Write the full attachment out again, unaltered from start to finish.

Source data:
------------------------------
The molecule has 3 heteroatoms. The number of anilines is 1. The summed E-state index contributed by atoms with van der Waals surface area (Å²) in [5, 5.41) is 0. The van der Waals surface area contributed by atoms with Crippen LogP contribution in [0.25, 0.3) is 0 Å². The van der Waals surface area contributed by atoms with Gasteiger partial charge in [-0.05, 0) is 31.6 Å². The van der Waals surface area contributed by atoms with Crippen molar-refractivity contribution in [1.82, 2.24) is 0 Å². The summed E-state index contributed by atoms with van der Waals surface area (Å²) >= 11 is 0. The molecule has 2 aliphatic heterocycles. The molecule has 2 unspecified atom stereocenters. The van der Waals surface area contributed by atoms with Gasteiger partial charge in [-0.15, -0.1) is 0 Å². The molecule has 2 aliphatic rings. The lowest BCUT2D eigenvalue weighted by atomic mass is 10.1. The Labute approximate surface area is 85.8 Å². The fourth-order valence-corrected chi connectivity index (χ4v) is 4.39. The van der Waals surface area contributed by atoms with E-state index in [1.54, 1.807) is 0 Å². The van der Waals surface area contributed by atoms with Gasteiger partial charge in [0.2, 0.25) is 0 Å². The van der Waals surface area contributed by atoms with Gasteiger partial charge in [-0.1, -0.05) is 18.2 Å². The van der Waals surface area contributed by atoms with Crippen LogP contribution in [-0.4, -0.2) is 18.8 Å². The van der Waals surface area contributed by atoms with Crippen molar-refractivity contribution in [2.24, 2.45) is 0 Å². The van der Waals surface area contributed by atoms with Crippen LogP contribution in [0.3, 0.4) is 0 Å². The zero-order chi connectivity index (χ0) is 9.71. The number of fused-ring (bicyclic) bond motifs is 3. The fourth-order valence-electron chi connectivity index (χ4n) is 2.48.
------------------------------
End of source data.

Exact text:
The molecule has 3 heteroatoms. The number of anilines is 1. The summed E-state index contributed by atoms with van der Waals surface area (Å²) in [5, 5.41) is 0. The van der Waals surface area contributed by atoms with Crippen LogP contribution in [0.25, 0.3) is 0 Å². The van der Waals surface area contributed by atoms with Gasteiger partial charge in [-0.05, 0) is 31.6 Å². The van der Waals surface area contributed by atoms with Crippen molar-refractivity contribution in [1.82, 2.24) is 0 Å². The summed E-state index contributed by atoms with van der Waals surface area (Å²) >= 11 is 0. The molecule has 2 aliphatic heterocycles. The molecule has 2 unspecified atom stereocenters. The van der Waals surface area contributed by atoms with Gasteiger partial charge in [-0.15, -0.1) is 0 Å². The molecule has 2 aliphatic rings. The lowest BCUT2D eigenvalue weighted by atomic mass is 10.1. The Labute approximate surface area is 85.8 Å². The fourth-order valence-corrected chi connectivity index (χ4v) is 4.39. The van der Waals surface area contributed by atoms with E-state index in [1.54, 1.807) is 0 Å². The van der Waals surface area contributed by atoms with Gasteiger partial charge in [0.2, 0.25) is 0 Å². The van der Waals surface area contributed by atoms with Gasteiger partial charge in [-0.1, -0.05) is 18.2 Å². The van der Waals surface area contributed by atoms with Crippen LogP contribution in [-0.4, -0.2) is 18.8 Å². The van der Waals surface area contributed by atoms with Crippen molar-refractivity contribution in [2.24, 2.45) is 0 Å². The van der Waals surface area contributed by atoms with Crippen LogP contribution in [0.3, 0.4) is 0 Å². The zero-order chi connectivity index (χ0) is 9.71. The number of fused-ring (bicyclic) bond motifs is 3. The fourth-order valence-electron chi connectivity index (χ4n) is 2.48.